This sign- streaked across doorways in a midnight of chaos and confusion, with darkness draped all around and the dawn yet to come, amid fear and panic and dread- this is meant for Moses, Israel, for you and I. Not God. It’s meant to be a grace-filled, hope-filled, memory-filled promise…of what God will do.

“The blood shall be a sign for you on the houses where you live…”

But you and I this week have been reluctant spectators to an altogether different sort of exodus. From the tops of roofs and piers and broken highways, you and I have read other signs, these ones more urgent than blood: “Help!” “Need Water!” “Sick Baby!” We’ve watched this imperfect exodus unfold and, if you’re anything like me, you’ve been filled not with Gospel confidence but with questions: Where was God? Why didn’t God…? How could God…? If you’re anything like me, then you’ve felt not the strength of faith so much as an inflated sense of impotence, with a fatigue that makes your own struggles appear at once smaller and more intractable.

This time last week, I believed that this Sunday’s sermon would be easy. I looked forward to it. Passover on Communion Sunday- piece of cake, I thought. And yet with each day that came in Katrina’s wake, I became achingly aware how quickly a storm of events outside these walls can call God into question. As I stared at the wet graveyard on my television set, I found myself voicing the lament of Lazarus’ sister Martha: “Lord, if you’d only been here!”

I felt the need that comes to all Christians, to protect my investment of faith and get God off the hook. And I felt the temptation that comes to all preachers to stitch together the certitudes of scripture and the chaos of the world into some sort of reassuring garment that you and I could cover our selves with for the cold reality outside. Certainly there’s no shortage of television preachers this morning filling in the blanks of holy mystery, solving the equations of inscrutable tragedy, presuming to prophesy that “God did this…” or “God allowed that…” or “It’s because…”

There’s a Sunday School class here at Aldersgate that is currently studying “Troublesome Texts of the Bible.” I’ve seen them carrying their books around Wesley Hall during the coffee hour. I thought about their class this week as I reread this morning’s scripture. It’s startling how tragedy can turn even a familiar story like Exodus 12 into a troubling story. Perhaps you saw Friday’s photo in the Washington Post of an abandoned elderly man slumped over, dead, in his wheelchair. No doubt you heard the disturbing stories of the dead bodies piling up in the Superdome, people- in most cases- who were too poor to flee. Anyone who saw those photos or heard those stories can no longer blithely read through our text today and ignore the fact that the price for Israel’s exodus is the death of the innocent Egyptian children left behind. No amount of faith, no number of signs, no philosophical system in the world can iron out that unsavory mystery.

“The blood shall be a sign for you on the houses where you live…”

It must have felt strange to Moses. It must have felt odd to stop in the middle of his chaotic story and worship, to take needful time and mark blood-red signs on doors that God would never really need. But Moses didn’t know, Moses couldn’t have known, that all these thousands of years later it would make all the difference in the world to people like us, the children of the children of the marked doorposts. Living in a world that’s hungry for easy answers and quick to dispense saccharine illusions, it makes all the difference in the world that this is how God’s deliverance begins.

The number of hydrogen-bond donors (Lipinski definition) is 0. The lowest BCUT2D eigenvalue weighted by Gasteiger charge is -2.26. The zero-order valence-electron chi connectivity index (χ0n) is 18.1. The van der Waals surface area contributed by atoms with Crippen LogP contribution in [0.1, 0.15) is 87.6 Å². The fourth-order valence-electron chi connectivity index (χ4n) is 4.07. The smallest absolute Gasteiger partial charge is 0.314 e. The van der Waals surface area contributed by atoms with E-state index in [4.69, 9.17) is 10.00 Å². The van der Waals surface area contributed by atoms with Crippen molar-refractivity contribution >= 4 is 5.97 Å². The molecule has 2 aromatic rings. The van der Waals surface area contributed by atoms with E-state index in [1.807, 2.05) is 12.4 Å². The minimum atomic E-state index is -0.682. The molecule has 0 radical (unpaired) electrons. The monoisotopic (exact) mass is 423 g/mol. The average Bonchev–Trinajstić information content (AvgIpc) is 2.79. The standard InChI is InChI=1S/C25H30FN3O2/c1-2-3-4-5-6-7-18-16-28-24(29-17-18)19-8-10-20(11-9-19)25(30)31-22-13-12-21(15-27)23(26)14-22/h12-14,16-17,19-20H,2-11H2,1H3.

On a night when God’s people are perplexed, bewildered and huddled in their homes. Praying with breathless fear and making this sign- streaked across doorways in a midnight of chaos and confusion, with darkness draped all around and the dawn yet to come, amid fear and panic and hot dread. It must have felt strange to Moses, but this is where God’s deliverance begins. There’s no earthquake, no thunderous voice from heaven, no rising sun or blasting trumpets- all the certainty and drama come later. There’s just small groups, gathered together in the dark, in hope and fear. This is where deliverance begins. In perplexing dark corners of life, with people prepared only for what may come next, not knowing how far off in the future God lies but knowing that, no matter how long, God holds the future in his hands. This is where deliverance begins. In the dark, gazing upon a sign, a promise streaked across a piece of wood.

As a preacher, watching the wet graveyard on my television set, I want so very badly to explain away dark, nagging mysteries. I want not only to say “Christ is Risen” or feel the Risen Jesus in my heart, I want to point out empirically the Light amidst so much darkness. But as a Christian, I loathe preachers who are quick to explain, who try to smooth out the chaotic contours of our world and our God. I can’t explain the mysteries on the front page of your paper any more than I can explain the mysteries by which God works salvation for his people Israel.

“The blood shall be a sign for you on the houses where you live…”

As a minister of the Gospel, I can’t explain anything or offer any answers. All I can do- all Dennis can do- is invite you to the Table of our Lord. Taste and see the promise first streaked across a wooden door and later on a cross. This bread. This wine.

In this house where we live and pray and hope and wonder, they are outward signs of an ancient, invisible promise- that God is not an impartial observer of our lives, for the God who rescued Israel is the very same One who was born among us as a refugee and died among us a naked criminal.

Come. Huddle together around these signs. This is where deliverance begins. With bewildered minds, hopeful hearts and open hands.

With a people prepared only for what may come next, not knowing how far off in the future God lies but knowing that, no matter how long, God holds the future in his hands.

This is where deliverance begins. Feasting upon a banquet of promises- our only provision for the long, mysterious journey into newness.